Sunday, September 02, 2007

Xcessively Cheap!

Fancy some cheap books? Christy Yoong of Starmag interviews Jaqueline Ng (left) of Bookxcess which has now moved to a much bigger shoplot in Amcorp Mall.

How did the books get there at such low prices?
All the books in this store are remainders or overprints. Remainders are unsold books returned to publishers by bookstores and distributors, while overprints happen when publishers overestimate demand.

“Previously, publishers would just pulp these unsold books when their warehouses are full,” Ng says.

“Now that there’s a demand for these books, they are happy to get back something from their original investment.”

BookXcess is part of a worldwide consortium that buys these books in bulk from publishers like Bloomsbury, HarperCollins, Headline-Hodder, Random House, Paragon, Penguin and Walker.

“The publishers want to get the books out of their warehouses to make space for more books coming in, so they just pack everything and send them out,” Ng explains.

The number of books shipped out is mind boggling – literally in the hundreds of thousands – and BookXcess, one of the smallest members of the consortium, gets about 8,000 new titles every two to three weeks.
There are plans for expansion - branches in Penang and Johor Bharu and even for a (gasp!) cheapy books hypermarket (which will surely have my friends in the established bookshops hyperventilating!)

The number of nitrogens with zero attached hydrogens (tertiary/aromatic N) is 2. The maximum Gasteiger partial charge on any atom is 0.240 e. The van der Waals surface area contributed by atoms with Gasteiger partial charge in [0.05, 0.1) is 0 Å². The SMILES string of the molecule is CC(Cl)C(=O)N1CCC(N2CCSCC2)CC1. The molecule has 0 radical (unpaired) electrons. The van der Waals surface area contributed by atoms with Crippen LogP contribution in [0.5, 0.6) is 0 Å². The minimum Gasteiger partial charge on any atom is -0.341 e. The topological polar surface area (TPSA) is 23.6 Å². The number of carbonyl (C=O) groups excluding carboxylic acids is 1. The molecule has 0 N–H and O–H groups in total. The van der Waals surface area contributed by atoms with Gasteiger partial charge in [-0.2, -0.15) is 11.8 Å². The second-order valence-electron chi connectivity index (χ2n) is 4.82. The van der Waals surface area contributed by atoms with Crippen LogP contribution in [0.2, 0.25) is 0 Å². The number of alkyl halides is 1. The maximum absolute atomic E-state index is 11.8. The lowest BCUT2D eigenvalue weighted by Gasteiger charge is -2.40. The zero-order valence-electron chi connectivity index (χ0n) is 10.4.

A second article features Reader's Shack, an online book rental service. (Apologies - I meant to blog about this service some time ago after someone sent me this link to an article about it by Brigette Rozario in the New Straits Times.)

Reader's Shack was started by Lau Sie Sing who is in IT and engineer Lily Liang.

In the early days the enterprising couple would even meet their customers at LRT stations to pass on and retrieve books but as the business grew (largely by word of mouth praise) they now have to mail the books out. They now have about 500 registered users.

(For those in other parts of the world where the whole concept of book rental is alien, basically you pay the full price of the book when you rent it. When you return it, you get that amount back, minus the cost of rental. If you don't return the book, there's no problem - you just don't get your money back. As a book gets tattier after subsequent rentals, the total cost of the copy drops. It's a very sensible system, particularly in a country where public libraries are inadequate but many can't afford, or haven't space to store, their own books.)

So don't you guys go complaining about the high cost of reading!


Cereal Girl said...

The problem with selling these books that have been returned to the publisher is that the authors do not recieve royalties.

Can you imagine a situation where the publishers could make more money selling remaindered books (sans royalties) than by selling the same books the first time 'round?

bibliobibuli said...

that's a very good point to make, cereal girl.

i really don't know the answer to your question, but it is a worrying thought.

bibliobibuli said...

as a coda to that, cereal girl, even if the average malaysian book-buyer realised this, they wouldn't lose a wink of sleep. this is the land of the pirated video, the knock-off designer handbag. paying for intellectual property is viewed as a quaint notion. (cynical or what??)